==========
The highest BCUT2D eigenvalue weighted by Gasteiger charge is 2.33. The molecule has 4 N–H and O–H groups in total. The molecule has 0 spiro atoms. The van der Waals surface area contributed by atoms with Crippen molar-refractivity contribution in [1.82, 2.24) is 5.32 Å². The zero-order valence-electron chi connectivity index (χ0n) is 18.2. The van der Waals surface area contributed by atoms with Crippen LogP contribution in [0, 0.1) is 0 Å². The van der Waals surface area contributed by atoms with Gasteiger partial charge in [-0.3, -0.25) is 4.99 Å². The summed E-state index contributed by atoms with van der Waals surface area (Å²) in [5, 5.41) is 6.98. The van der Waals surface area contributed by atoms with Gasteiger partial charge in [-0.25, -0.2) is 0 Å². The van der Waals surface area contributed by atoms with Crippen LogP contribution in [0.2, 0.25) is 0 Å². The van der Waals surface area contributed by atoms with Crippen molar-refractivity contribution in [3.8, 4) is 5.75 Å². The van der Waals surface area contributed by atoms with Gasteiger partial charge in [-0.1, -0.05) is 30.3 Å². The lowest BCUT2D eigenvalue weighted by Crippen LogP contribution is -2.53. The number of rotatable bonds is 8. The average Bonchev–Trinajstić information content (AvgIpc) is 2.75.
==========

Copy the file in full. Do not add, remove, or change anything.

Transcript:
The highest BCUT2D eigenvalue weighted by Gasteiger charge is 2.33. The molecule has 4 N–H and O–H groups in total. The molecule has 0 spiro atoms. The van der Waals surface area contributed by atoms with Crippen molar-refractivity contribution in [1.82, 2.24) is 5.32 Å². The zero-order valence-electron chi connectivity index (χ0n) is 18.2. The van der Waals surface area contributed by atoms with Crippen LogP contribution in [0, 0.1) is 0 Å². The van der Waals surface area contributed by atoms with Gasteiger partial charge in [-0.3, -0.25) is 4.99 Å². The summed E-state index contributed by atoms with van der Waals surface area (Å²) in [5, 5.41) is 6.98. The van der Waals surface area contributed by atoms with Gasteiger partial charge in [-0.25, -0.2) is 0 Å². The van der Waals surface area contributed by atoms with Crippen LogP contribution in [0.2, 0.25) is 0 Å². The van der Waals surface area contributed by atoms with Crippen molar-refractivity contribution in [3.8, 4) is 5.75 Å². The van der Waals surface area contributed by atoms with Gasteiger partial charge in [-0.1, -0.05) is 30.3 Å². The lowest BCUT2D eigenvalue weighted by Crippen LogP contribution is -2.53. The number of rotatable bonds is 8. The average Bonchev–Trinajstić information content (AvgIpc) is 2.75.